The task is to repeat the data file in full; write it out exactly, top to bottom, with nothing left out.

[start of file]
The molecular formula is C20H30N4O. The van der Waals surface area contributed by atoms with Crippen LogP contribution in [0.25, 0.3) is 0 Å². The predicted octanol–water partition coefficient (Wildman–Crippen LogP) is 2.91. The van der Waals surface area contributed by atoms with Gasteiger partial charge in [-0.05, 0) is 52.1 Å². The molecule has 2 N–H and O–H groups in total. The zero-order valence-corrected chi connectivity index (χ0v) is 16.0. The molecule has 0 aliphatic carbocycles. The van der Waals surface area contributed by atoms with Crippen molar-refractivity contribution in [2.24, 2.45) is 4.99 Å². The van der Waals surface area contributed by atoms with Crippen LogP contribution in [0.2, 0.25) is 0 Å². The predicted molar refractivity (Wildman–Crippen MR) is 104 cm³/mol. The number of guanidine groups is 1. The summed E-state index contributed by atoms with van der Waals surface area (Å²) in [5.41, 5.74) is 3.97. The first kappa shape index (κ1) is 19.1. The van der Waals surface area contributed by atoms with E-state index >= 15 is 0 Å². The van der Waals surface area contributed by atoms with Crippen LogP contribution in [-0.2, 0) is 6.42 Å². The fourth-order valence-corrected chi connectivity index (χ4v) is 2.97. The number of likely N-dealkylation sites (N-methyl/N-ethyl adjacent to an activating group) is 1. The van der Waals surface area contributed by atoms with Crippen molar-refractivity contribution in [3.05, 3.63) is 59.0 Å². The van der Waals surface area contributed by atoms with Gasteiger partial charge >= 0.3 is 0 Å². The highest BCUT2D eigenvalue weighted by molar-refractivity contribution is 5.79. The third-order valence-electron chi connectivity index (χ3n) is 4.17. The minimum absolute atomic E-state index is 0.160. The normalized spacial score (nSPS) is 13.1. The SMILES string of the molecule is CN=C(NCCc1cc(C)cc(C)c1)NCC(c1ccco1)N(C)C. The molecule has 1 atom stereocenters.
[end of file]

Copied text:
The molecular formula is C20H30N4O. The van der Waals surface area contributed by atoms with Crippen LogP contribution in [0.25, 0.3) is 0 Å². The predicted octanol–water partition coefficient (Wildman–Crippen LogP) is 2.91. The van der Waals surface area contributed by atoms with Gasteiger partial charge in [-0.05, 0) is 52.1 Å². The molecule has 2 N–H and O–H groups in total. The zero-order valence-corrected chi connectivity index (χ0v) is 16.0. The molecule has 0 aliphatic carbocycles. The van der Waals surface area contributed by atoms with Crippen molar-refractivity contribution in [2.24, 2.45) is 4.99 Å². The van der Waals surface area contributed by atoms with Crippen LogP contribution in [0.2, 0.25) is 0 Å². The predicted molar refractivity (Wildman–Crippen MR) is 104 cm³/mol. The number of guanidine groups is 1. The summed E-state index contributed by atoms with van der Waals surface area (Å²) in [5.41, 5.74) is 3.97. The first kappa shape index (κ1) is 19.1. The van der Waals surface area contributed by atoms with E-state index >= 15 is 0 Å². The van der Waals surface area contributed by atoms with Crippen LogP contribution in [-0.2, 0) is 6.42 Å². The fourth-order valence-corrected chi connectivity index (χ4v) is 2.97. The number of likely N-dealkylation sites (N-methyl/N-ethyl adjacent to an activating group) is 1. The van der Waals surface area contributed by atoms with Crippen molar-refractivity contribution in [3.05, 3.63) is 59.0 Å². The van der Waals surface area contributed by atoms with Gasteiger partial charge >= 0.3 is 0 Å². The highest BCUT2D eigenvalue weighted by molar-refractivity contribution is 5.79. The third-order valence-electron chi connectivity index (χ3n) is 4.17. The minimum absolute atomic E-state index is 0.160. The normalized spacial score (nSPS) is 13.1. The SMILES string of the molecule is CN=C(NCCc1cc(C)cc(C)c1)NCC(c1ccco1)N(C)C. The molecule has 1 atom stereocenters.